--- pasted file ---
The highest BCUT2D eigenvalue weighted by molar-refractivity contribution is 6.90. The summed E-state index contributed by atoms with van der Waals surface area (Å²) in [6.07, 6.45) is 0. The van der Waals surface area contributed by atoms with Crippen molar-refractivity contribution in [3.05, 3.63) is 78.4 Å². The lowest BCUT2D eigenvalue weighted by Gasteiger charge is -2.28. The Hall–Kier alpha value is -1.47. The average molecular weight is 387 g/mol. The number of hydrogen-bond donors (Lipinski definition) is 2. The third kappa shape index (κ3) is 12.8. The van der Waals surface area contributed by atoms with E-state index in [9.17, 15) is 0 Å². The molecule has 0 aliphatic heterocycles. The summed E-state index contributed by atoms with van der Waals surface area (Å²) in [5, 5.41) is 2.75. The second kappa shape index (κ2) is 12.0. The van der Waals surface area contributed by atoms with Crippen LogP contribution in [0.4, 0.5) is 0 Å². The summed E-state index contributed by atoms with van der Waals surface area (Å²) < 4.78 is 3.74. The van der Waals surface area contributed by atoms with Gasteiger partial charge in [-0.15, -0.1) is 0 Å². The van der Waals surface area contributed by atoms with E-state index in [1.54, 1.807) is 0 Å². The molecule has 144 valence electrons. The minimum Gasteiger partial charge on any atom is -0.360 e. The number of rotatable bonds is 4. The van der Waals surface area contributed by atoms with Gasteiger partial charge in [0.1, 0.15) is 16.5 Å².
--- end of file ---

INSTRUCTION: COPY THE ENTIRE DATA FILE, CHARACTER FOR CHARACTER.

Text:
The highest BCUT2D eigenvalue weighted by molar-refractivity contribution is 6.90. The summed E-state index contributed by atoms with van der Waals surface area (Å²) in [6.07, 6.45) is 0. The van der Waals surface area contributed by atoms with Crippen molar-refractivity contribution in [3.05, 3.63) is 78.4 Å². The lowest BCUT2D eigenvalue weighted by Gasteiger charge is -2.28. The Hall–Kier alpha value is -1.47. The average molecular weight is 387 g/mol. The number of hydrogen-bond donors (Lipinski definition) is 2. The third kappa shape index (κ3) is 12.8. The van der Waals surface area contributed by atoms with E-state index in [9.17, 15) is 0 Å². The molecule has 0 aliphatic heterocycles. The summed E-state index contributed by atoms with van der Waals surface area (Å²) in [5, 5.41) is 2.75. The second kappa shape index (κ2) is 12.0. The van der Waals surface area contributed by atoms with Crippen LogP contribution in [0.4, 0.5) is 0 Å². The summed E-state index contributed by atoms with van der Waals surface area (Å²) < 4.78 is 3.74. The van der Waals surface area contributed by atoms with Gasteiger partial charge in [-0.15, -0.1) is 0 Å². The van der Waals surface area contributed by atoms with E-state index in [1.54, 1.807) is 0 Å². The molecule has 144 valence electrons. The minimum Gasteiger partial charge on any atom is -0.360 e. The number of rotatable bonds is 4. The van der Waals surface area contributed by atoms with Gasteiger partial charge in [0.1, 0.15) is 16.5 Å².